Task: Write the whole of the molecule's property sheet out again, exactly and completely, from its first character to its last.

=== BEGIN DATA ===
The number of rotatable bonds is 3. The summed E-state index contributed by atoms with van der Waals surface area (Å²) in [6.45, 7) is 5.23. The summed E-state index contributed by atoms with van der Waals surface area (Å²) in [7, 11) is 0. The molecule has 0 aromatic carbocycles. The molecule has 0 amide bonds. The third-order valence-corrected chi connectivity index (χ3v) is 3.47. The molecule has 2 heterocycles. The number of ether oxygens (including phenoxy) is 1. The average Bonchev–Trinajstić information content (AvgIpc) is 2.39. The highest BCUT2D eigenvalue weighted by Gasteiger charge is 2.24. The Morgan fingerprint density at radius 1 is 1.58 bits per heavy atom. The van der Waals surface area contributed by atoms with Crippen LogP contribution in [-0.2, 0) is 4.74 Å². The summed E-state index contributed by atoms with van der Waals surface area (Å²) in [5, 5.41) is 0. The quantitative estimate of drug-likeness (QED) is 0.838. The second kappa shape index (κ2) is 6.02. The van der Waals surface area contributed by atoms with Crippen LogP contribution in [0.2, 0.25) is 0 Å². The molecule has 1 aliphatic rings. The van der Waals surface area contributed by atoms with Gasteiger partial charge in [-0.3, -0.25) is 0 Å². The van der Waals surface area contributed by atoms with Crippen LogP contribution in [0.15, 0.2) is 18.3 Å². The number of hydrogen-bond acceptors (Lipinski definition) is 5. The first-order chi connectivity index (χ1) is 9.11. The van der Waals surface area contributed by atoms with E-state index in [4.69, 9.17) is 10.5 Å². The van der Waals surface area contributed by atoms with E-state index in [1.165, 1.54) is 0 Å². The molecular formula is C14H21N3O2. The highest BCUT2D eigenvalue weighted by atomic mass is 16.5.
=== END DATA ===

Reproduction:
The number of rotatable bonds is 3. The summed E-state index contributed by atoms with van der Waals surface area (Å²) in [6.45, 7) is 5.23. The summed E-state index contributed by atoms with van der Waals surface area (Å²) in [7, 11) is 0. The molecule has 0 aromatic carbocycles. The molecule has 0 amide bonds. The third-order valence-corrected chi connectivity index (χ3v) is 3.47. The molecule has 2 heterocycles. The number of ether oxygens (including phenoxy) is 1. The average Bonchev–Trinajstić information content (AvgIpc) is 2.39. The highest BCUT2D eigenvalue weighted by Gasteiger charge is 2.24. The Morgan fingerprint density at radius 1 is 1.58 bits per heavy atom. The van der Waals surface area contributed by atoms with Crippen LogP contribution in [-0.2, 0) is 4.74 Å². The summed E-state index contributed by atoms with van der Waals surface area (Å²) in [5, 5.41) is 0. The quantitative estimate of drug-likeness (QED) is 0.838. The second kappa shape index (κ2) is 6.02. The van der Waals surface area contributed by atoms with Crippen LogP contribution in [0.2, 0.25) is 0 Å². The molecule has 1 aliphatic rings. The van der Waals surface area contributed by atoms with Gasteiger partial charge in [-0.3, -0.25) is 0 Å². The van der Waals surface area contributed by atoms with Crippen LogP contribution in [0.15, 0.2) is 18.3 Å². The number of hydrogen-bond acceptors (Lipinski definition) is 5. The first-order chi connectivity index (χ1) is 9.11. The van der Waals surface area contributed by atoms with E-state index in [4.69, 9.17) is 10.5 Å². The van der Waals surface area contributed by atoms with E-state index in [1.165, 1.54) is 0 Å². The molecular formula is C14H21N3O2. The highest BCUT2D eigenvalue weighted by atomic mass is 16.5.